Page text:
Building Teams

This past weekend, I had the pleasure of head judging the main event of Eternal Extravaganza 2, a Legacy tournament that drew about 320 players to compete. More significantly, the judge staff for the weekend included fourteen people.

Managing fourteen people directly is both unwieldy and ineffective. As a consequence, judges on large events are generally divided into two or more teams, each with its own manager. In judge parlance, these managers are called team leads (or TL’s for short).

One of a head judge’s most important tasks is assigning judges to teams. Choosing how many teams you’ll use, defining the scope of each team’s tasks, selecting appropriate team leads, and assigning judges to each team are critical decisions that can make or break an event.

In this post, I’m going to break down how I chose to organize the judges for this event, then reflect on which aspects of this structure worked, and which could be improved for the future. It’s going to be a fun ride, so buckle up!

First of all, I want to note that the average judge level and experience level of this event was fairly high. Of the 14 judges, 4 were L1’s, and all of them had worked one or two Competitive REL events before. The other 10 were L2’s, ranging from newly-promoted to established faces. However, not many of the L2’s had significant team leading experience. In particular, two of the judges with the most team lead experience — Tom Davis and Brogan King — would be head judging their own events the next day, and I didn’t want to use them as team leads unless I absolutely had to.

With that in mind, I first considered what duties we would need to handle during the tournament. At the start of the day, we’d need to make sure the room was set up properly (tables and chairs) and prepare table numbers, as well as locations for posting pairings. During the player meeting, we would need to collect decklists from each player. At the start of each round, we would need to post pairings, cut and distribute match result slips, and perform a few deck checks. In addition to handling these tasks, we’d also want to make sure there were judges available on the floor to take calls and issue rulings. Plus, a couple of judges would be on break each round. Finally, a few judges would be needed to run the scheduled side events in the afternoon, as well as any on-demand events that fired before then.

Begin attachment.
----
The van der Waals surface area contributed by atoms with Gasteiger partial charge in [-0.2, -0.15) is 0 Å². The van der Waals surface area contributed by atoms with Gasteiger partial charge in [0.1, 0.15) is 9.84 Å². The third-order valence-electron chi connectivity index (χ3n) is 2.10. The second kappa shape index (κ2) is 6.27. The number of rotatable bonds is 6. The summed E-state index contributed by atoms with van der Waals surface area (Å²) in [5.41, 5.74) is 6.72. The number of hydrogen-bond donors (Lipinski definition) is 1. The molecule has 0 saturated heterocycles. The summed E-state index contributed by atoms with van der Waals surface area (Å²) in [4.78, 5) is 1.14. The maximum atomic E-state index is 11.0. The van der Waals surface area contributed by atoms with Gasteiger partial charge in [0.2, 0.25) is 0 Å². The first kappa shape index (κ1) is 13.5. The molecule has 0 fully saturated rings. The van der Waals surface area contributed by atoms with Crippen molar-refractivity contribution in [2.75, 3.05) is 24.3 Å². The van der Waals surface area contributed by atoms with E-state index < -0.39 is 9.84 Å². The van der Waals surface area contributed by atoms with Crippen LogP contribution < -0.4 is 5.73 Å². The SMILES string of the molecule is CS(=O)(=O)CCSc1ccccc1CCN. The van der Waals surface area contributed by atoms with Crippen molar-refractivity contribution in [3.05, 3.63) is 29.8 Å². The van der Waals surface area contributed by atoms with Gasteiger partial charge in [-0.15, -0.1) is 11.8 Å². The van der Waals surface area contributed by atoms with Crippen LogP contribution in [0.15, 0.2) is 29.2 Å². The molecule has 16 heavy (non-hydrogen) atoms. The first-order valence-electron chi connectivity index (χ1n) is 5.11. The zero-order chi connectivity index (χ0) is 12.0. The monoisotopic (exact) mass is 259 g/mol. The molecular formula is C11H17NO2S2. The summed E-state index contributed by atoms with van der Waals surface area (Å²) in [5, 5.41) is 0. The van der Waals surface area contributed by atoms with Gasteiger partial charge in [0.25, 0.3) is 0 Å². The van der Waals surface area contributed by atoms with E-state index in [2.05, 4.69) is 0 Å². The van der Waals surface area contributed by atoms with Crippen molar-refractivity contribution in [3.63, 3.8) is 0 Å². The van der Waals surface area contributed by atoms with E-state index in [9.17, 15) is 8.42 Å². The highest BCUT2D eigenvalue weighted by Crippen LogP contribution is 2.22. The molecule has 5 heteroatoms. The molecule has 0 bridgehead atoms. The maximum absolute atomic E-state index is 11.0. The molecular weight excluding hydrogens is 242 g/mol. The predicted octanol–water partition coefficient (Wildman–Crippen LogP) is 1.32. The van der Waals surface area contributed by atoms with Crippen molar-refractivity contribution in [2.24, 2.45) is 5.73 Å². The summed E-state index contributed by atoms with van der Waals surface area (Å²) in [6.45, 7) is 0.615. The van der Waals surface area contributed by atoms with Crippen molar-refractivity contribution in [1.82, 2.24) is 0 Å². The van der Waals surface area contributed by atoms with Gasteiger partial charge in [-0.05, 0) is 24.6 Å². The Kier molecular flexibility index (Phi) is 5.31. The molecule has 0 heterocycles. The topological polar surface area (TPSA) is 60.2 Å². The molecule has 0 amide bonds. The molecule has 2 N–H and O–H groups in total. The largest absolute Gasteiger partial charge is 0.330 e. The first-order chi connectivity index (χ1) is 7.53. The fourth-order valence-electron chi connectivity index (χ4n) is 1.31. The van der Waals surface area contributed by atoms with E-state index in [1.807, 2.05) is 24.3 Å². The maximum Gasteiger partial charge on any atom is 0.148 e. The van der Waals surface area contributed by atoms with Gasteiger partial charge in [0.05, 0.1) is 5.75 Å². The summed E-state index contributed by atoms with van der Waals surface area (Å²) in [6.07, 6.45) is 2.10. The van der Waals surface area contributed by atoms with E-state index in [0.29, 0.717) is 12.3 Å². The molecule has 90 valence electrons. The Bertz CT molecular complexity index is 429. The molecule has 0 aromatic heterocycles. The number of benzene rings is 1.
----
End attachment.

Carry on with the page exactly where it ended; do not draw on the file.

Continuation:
Second, I thought about how the staff had been structured for other similarly-sized events of which I’d been part. Although specific team assignments can vary among head judges, large events usually have three core teams: Deck Checks, Paper, and Logistics.

The role of the Deck Checks team is self-explanatory: collect deck lists, verify that each player has turned in a list, and conduct deck checks. The Paper team handles just that, paper! This includes posting pairings and standings, cutting and distributing match result slips, and (sometimes) running the end-of-round procedure to help make sure we get each match result as quickly as possible. Finally, the Logistics team handles anything related to the setup of the tournament itself, such as table numbers and ensuring the room has an adequate number of chairs. Outside of these duties, Logistics is the primary team handling floor coverage, especially at the beginning of the round when Paper and Deck Checks teams might be busy with other duties. Logistics might handle the end-of-round procedure and/or side events if no one else is assigned to those roles.

While these teams are a good starting point, using three teams would mean that each team included four or five judges. This is a manageable size, but I felt that smaller teams would prove more conducive to mentorship, as well as be easier for a newer team lead to handle. Specifically, I find pairing judges together to be a natural and useful size for both shadowing and mentorship.

I was also concerned about organizing breaks effectively across the three teams. One strategy would be to send one person from each team on break each round, while another would be to send an entire team on break for a round and have the Logistics team step in for them. The former strategy is useful for ensuring continuity of each team’s operations (since the entire team is never totally absent), while the latter strategy is great for team building.